bisco therabase case report figure three

5. Image of the dual cured, photo- initiated TheraBase and All-Bond Universal adhesive placed.
Please note the “glossy” finish with no voids apparent.

bisco therabase case report figure two

6. The gross anatomy was achieved with Raptor burs. The rubber dam is then removed.

large dark carious lesions

7. The occlusion was marked and the bite adjusted. The final polishing is completed with Rallye (Garrison) points.

TheraBase® has all the necessary properties for a successful dental base material.13, 14 However, the ease of placement and the universal applicability of TheraBase makes it an ideal material for a dentist’s operative armamentarium. The dental profession has historically used several dental base materials, such as, resin modified glass ionomers and calcium hydroxide cements that have not proved in research studies statistically superior from each other.15

Therefore, dental professionals should adopt the use of new resin-modified calcium silicate materials that have both superior physical and handling properties. 



1. Lewis B. A., Burgess J. O., Gray S. E., Mechanical Properties of Dental Base Materials. American Journal of Dentistry

2. von Fraunhofer JA, Marshall KR, Holman BG. The effect of base/liner use on restoration leakage. Gen Dent. 2006;54(2):106-9.

3. Camilleri J. Scanning electron microscopic evaluation of the material interface of adjacent layers of dental materials. Dent Mater. 2011;27(9):870-8.

4. John NK, Manoj KV, Joseph B, Kuruvilla A, Faizal N, Babu BS. A comparative evaluation of the internal adaptation of various lining materials to dentin under light cure composite restorations: A scanning electron microscope study. J Int Oral Health. 2017;9(1):6-11

5. Chen L, Cannon M, Suh BI. SEM and bond strength evaluation of adaptation between liners-composites. J Dent Res. 2015;31(1):e7-8.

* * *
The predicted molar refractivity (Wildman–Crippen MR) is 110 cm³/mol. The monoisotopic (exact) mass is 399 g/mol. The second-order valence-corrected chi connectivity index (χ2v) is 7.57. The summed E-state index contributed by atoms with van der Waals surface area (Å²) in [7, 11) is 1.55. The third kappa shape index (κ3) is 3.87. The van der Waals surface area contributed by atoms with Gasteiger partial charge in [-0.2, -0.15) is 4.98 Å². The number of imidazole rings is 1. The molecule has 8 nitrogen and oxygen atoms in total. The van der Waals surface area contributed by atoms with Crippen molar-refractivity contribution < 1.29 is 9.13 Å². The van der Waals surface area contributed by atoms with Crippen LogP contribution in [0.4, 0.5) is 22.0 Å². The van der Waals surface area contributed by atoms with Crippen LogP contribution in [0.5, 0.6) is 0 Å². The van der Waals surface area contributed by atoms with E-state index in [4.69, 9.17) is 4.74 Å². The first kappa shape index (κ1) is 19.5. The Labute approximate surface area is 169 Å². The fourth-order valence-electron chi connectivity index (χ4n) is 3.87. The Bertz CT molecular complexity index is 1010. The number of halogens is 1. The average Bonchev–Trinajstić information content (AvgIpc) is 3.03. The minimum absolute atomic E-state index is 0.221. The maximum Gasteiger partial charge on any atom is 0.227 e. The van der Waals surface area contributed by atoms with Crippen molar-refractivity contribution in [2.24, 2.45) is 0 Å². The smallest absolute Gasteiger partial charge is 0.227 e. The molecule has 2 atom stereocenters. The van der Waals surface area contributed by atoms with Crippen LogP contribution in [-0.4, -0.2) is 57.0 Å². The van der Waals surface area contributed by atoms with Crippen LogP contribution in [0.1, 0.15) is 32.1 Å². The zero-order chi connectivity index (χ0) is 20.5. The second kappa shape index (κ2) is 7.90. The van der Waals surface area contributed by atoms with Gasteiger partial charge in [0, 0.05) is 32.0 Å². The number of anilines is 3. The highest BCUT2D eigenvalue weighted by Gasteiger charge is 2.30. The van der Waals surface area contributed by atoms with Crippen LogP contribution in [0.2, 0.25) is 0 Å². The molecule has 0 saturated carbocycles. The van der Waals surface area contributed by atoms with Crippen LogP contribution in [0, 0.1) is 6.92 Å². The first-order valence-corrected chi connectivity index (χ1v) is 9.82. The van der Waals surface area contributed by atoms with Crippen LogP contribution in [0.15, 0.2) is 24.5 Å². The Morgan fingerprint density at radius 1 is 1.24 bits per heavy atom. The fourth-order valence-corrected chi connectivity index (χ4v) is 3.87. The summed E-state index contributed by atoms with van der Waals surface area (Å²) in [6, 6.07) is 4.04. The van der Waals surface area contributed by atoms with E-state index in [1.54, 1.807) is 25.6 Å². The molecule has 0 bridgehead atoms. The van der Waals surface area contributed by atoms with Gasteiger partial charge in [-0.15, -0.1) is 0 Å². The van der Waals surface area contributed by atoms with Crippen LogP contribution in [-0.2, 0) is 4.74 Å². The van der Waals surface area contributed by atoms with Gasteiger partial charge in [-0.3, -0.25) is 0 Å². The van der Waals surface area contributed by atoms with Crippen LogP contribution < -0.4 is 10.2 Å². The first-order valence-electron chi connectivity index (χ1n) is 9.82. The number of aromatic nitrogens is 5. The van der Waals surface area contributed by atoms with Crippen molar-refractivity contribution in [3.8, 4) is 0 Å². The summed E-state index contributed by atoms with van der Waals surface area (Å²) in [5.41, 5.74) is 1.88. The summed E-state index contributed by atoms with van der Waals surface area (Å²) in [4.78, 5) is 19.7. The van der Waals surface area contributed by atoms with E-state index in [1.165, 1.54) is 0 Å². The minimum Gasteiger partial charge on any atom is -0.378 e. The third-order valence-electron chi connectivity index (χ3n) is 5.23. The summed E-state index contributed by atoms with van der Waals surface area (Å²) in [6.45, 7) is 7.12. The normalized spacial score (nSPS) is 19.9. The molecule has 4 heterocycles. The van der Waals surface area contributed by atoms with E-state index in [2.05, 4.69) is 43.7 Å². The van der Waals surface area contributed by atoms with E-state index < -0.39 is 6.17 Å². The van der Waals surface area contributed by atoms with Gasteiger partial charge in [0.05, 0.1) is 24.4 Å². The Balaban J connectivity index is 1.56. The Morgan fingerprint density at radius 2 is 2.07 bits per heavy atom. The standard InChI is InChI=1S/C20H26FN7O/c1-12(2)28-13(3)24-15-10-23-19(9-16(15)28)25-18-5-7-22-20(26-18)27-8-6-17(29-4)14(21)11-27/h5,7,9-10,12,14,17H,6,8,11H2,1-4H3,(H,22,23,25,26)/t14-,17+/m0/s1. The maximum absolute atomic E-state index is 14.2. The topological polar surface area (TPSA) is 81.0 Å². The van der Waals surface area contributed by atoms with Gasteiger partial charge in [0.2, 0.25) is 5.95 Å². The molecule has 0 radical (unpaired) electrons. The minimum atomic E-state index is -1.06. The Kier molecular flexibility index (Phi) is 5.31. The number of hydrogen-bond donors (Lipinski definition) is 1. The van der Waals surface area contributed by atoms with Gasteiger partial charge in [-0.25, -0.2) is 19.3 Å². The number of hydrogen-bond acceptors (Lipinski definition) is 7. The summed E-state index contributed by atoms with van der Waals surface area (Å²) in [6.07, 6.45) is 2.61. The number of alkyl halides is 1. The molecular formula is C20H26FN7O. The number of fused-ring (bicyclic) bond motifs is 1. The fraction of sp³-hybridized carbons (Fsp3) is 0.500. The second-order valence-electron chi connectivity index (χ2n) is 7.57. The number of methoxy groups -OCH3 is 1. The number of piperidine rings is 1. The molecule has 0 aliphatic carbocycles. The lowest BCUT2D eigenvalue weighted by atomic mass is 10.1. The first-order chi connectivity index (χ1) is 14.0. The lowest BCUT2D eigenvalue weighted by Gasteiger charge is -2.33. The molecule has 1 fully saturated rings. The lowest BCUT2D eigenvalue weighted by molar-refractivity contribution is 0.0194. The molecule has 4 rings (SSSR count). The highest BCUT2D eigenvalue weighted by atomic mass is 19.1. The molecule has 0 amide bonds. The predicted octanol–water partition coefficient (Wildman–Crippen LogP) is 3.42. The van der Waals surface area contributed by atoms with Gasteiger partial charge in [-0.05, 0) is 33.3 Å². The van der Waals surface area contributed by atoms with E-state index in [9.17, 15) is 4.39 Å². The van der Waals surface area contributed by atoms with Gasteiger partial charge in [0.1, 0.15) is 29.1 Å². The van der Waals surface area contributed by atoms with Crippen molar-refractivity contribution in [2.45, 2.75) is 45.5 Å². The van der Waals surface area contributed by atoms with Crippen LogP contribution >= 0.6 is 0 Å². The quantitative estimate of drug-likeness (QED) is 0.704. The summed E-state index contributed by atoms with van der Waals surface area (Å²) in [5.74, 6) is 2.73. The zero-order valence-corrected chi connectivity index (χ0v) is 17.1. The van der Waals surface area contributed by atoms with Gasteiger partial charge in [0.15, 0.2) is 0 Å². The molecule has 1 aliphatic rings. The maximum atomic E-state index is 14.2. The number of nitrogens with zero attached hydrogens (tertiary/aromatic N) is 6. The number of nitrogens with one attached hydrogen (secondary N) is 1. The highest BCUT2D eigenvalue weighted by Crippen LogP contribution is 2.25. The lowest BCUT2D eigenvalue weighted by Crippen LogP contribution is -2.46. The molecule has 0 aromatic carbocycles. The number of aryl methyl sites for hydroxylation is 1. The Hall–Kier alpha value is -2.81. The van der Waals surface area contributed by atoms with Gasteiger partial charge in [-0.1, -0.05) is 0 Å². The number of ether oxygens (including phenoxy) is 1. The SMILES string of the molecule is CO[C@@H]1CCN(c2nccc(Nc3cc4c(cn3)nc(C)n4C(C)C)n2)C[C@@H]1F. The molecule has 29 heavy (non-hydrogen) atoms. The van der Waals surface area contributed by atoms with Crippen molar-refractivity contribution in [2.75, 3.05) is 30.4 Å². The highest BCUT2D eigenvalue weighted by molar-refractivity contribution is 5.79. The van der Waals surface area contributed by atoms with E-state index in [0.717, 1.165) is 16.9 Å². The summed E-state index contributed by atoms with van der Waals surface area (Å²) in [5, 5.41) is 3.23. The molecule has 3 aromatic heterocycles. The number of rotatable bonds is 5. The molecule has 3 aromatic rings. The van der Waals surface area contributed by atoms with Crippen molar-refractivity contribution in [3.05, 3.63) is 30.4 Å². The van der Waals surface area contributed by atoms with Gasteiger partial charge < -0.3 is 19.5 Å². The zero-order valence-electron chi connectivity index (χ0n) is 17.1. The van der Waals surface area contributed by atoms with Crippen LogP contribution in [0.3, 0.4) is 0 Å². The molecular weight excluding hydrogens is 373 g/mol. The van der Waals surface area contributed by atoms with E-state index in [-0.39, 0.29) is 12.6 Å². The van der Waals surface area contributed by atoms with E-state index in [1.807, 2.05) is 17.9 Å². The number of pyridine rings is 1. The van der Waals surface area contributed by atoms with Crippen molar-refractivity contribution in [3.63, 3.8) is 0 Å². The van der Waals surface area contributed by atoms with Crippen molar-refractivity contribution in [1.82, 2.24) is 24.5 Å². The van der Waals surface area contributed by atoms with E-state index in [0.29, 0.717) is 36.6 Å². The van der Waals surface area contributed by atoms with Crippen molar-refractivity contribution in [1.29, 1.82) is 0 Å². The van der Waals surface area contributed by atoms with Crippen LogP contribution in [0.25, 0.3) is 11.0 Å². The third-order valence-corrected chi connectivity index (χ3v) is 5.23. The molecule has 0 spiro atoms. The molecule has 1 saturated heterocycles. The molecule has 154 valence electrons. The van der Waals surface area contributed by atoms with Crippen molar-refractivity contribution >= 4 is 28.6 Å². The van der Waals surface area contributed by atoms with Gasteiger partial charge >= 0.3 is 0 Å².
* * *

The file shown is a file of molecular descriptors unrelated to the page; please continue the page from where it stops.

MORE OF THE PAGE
6. Chen L, Cho A, Cannon M, Suh BI. Effects of RMGI liners overlaid on resin-modified calcium silicate materials. International Association of Dental Research. J Dent Res. Abstract. 2018.

7. Altinci, P., Mutluay, M., Tjäderhane, L., & Tezvergil-Mutluay, A. (2018). Effect of calcium fluoride on the activity of dentin matrix-bound enzymes. Archives of oral biology, 96, 162–168.

8. Yavari HR, Borna Z, Rahimi S., Shahi S, Valizadeh H, Ghojazadeh M. Placement in an acidic environment increase the solubility of white mineral trioxide aggregate. J Conserv Dent. 2013;16(3):257-60.

9. Gandolfi MG, Siboni F, Botero T, et al. Calcium silicate and calcium hydroxide materials for pulp capping: biointeractivity, porosity, solubility and bioactivity of current formulations. J Appl Biomater Funct Mater. 2015;13(1):43-60.

10. Gandolfi MG, Siboni F, Prati C. Chemical-physical properties of TheraCal, a novel light-curable MTA-like material for pulp capping. Int Endod J. 2012;45(6):571-579.

11. Profeta AC. Preparation and properties of calcium-silicate filled resins for dental restoration. Part II: micro-mechanical behaviour to primed mineral-depleted dentine. Acta Odontol Scand. 2014;72(8):607-617.

12. Prati C, Gandolfi MG. Calcium silicate bioactive cements: Biological perspectives and clinical applications. Dent Mater. 2015;31(4):351-370.

13. Cannon M. L. How to use cavity liners to provide better care. Dental Products Review. April 2018.

14. Cannon M. L. The Routine Use of Incompatible Dental Materials in Dentistry- Why? Dental Learning. May 2021.

15. Mickenautsch S., Yengopala V., Banerjee A., Pulp response to resin-modified glass ionomer and calcium hydroxide cements in deep cavities: A quantitative systematic review. Dental Materials Volume 26, Issue 8, August 2010, Pages 761-770

Courtesy of Dr Mark Cannon.

Summer 2021